Writing a New Chapter in a Tale of Jewish Discovery

By Nathaniel Popper

Published December 05, 2003, issue of December 05, 2003.
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Julie Sandorf and her husband Michael Weinberger gave little thought to Jewish rituals or observance as they raised their young daughter. Then one day, when she was 3 years old, their daughter came home from church nursery school and announced that she wanted to be “a Christian, not a Jewish.”

If Sandorf’s ethnic anxiety upon hearing these words was rather predictable, her immediate course of action was less so. Rather than running to a synagogue, Sandorf, who was raised in a secular family, took her daughter to a bookstore in search of books about Chanukah. For both Sandorf and her daughter the books they found were the first steps of a Jewish education.

In the following months and years Sandorf journeyed back to the bookstore looking for works that would help her process her own mixed feelings about Judaism. She found books like “The Prophets” by Abraham Heschel and “Turbulent Souls” by Stephen Dubner, which resonated with her own shifting Jewish identity.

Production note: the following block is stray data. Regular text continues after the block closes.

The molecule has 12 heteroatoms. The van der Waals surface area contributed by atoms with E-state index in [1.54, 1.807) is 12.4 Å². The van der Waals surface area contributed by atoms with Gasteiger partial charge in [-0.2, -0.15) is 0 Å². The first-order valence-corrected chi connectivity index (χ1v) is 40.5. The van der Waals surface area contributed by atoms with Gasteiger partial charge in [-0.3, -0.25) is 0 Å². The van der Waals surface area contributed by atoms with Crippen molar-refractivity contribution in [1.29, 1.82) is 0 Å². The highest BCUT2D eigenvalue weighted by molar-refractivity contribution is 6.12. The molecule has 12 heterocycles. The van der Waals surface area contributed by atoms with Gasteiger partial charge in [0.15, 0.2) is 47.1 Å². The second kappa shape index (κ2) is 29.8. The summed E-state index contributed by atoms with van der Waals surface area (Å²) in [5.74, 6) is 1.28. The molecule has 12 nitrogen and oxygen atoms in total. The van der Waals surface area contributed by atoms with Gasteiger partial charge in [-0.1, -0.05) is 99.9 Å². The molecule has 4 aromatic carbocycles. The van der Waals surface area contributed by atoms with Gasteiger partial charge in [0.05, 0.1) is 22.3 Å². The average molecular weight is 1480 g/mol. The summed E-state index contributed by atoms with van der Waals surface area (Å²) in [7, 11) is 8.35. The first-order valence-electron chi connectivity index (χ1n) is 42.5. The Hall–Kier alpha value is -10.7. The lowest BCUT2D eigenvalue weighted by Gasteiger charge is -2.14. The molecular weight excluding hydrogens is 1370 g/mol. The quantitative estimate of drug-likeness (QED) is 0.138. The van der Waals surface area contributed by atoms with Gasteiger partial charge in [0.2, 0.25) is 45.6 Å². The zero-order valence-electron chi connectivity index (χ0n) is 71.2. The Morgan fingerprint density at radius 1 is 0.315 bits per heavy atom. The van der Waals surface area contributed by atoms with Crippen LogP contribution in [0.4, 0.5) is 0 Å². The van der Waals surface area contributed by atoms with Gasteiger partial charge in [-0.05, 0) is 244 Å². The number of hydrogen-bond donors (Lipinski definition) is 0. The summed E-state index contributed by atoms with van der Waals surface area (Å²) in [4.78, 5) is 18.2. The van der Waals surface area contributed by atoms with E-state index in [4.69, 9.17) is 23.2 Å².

“I first started the religious journey with books,” she said, “because traditional Jewish institutions were loaded with connotations I did not feel comfortable with.”

After this experience of discovering Judaism through books, it’s not surprising to find Sandorf, 46, leading Nextbook, one of the most ambitious cultural projects to come out of the Jewish community in recent years.